A little language for the consoles could be wildly popular if combined with the good ature of sharing code. This could be done by trading memory cards, but would be more effective if code could be easily obtained and posted on the Web. Learning would accelerate and collaborative development could take place.
A suitable language should give coders access to I/O devices, to allow experimentation with network devices and the ability to enhance one's connectivity with others. For the consoles, games could provide hooks for user mods. This has long proven a successful staple of the desktop gaming world.
You've got to be able to write a single line of code and see a result. We need some instant results to give absolute beginners confidence. Simple methods for sending an e-mail, reading a web page, playing music. Demonstrable in a one- liner.
Admittedly, as our systems have grown complex, it is difficult to balance simplicity and capability. Most users will be unimpressed by code that emits beeps and bloops from a PlayStation 2. If Ruby were available on the PS2, then I would hope that I could hear rich symphonic sounds from a wee bit of code.
Orchestra.play( "A:2", "C:4", "E:1", "G:1" )
Access to the graphic engine might require more complex code. But simple drawing methods could be provided for beginners. Or images could be stored alongside code and accessed programmatically.
ImageLibrary.load( "GolfingOldMan" ).drawAt( 12, 10 )
The trick would be to uncover what small applications might entice novices and still provide the ability to write large applications that would drive developers to master the language and not limit their growth.
Considering that many won't want to purchase a keyboard for their gaming unit, let's make sure that a reasonable environment is provided for entry of text. Controllers could be worked like the Twiddler. Or code could be transferred via IR, TCP/IP. (Dare I say cassette? :D)
It used to be that programming was practically an inalienable right for users. Include a language with the system, situated in a friendly spot. Each of the game consoles I've mentioned has launchers. (With the exception of Game Boy and its successors.) Provide a development prompt from the launcher. From desktop software, provide shortcuts for both the command prompt and a development prompt.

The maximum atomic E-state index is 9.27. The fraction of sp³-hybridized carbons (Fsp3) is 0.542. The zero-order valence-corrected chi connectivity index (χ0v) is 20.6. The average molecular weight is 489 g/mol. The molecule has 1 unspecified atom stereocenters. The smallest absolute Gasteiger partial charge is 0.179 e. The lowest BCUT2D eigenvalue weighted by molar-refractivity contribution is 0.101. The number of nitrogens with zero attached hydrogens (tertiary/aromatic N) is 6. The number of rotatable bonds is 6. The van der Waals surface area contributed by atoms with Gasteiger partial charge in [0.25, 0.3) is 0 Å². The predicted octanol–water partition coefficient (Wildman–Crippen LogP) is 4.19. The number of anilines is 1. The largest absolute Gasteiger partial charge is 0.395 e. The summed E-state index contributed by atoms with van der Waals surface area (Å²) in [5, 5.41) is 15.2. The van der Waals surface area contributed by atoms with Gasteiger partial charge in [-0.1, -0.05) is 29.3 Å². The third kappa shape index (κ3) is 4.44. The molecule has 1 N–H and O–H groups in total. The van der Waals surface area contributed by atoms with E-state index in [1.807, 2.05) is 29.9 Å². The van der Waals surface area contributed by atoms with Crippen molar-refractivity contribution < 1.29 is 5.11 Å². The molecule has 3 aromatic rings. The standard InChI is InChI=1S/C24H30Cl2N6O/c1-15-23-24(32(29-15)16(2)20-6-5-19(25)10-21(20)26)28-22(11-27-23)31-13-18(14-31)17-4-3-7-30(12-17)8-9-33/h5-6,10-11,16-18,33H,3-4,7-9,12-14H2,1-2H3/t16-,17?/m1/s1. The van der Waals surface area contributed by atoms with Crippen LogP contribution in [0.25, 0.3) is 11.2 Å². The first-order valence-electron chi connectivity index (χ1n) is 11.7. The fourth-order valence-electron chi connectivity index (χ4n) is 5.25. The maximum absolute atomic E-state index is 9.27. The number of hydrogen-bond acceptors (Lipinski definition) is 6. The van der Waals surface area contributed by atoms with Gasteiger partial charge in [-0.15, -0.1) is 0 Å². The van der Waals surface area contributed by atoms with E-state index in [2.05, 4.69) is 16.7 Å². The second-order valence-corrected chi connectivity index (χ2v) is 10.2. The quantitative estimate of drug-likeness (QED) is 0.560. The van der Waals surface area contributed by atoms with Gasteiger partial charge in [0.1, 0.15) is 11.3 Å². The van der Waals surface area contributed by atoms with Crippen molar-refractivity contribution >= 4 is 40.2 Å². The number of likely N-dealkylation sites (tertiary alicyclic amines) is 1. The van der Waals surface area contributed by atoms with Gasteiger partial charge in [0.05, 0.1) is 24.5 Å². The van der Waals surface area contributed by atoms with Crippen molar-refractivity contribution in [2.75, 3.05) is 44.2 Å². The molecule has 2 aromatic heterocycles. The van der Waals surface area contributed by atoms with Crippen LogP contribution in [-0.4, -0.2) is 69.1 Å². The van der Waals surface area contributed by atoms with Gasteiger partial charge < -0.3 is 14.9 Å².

Remember, we're looking for a language that requires no system hacks. No obscure links. No warranty violation. We've become so used to these techniques that it seems to be an essential part of getting our way.
And in many ways it is essential. Tinkering with hardware is learning. Lobotomizing and renovating is meaningful, magical. On behalf of those who prefer to code, I make these wishes. Not to take away jobs from the Phillips screwdriver.
My challenge is to Sony, Nintendo, Microsoft, Apple, and to those who manufacture and develop our interactive technology. Let us interact with these machines more deeply. Provide us a channel for having a dialogue with the entertainment boxes we nurture and care for. I swear to you, the relationship between the public and your product will assuredly blossom. That box will become more of a chest for our personal works.
In addition, if your developers start putting out crap, then you have a whole world of people to pick up the slack.
My challenge is for you to bundle a useful programming language with your product. Ruby, Squeak, REBOL, Python. Take your pick. It will be inexpensive to add any of these languages to your systems. And people will seriously pray to you. You know how geeks get when they pledge allegiance to something. But, yes, Ruby is preferable.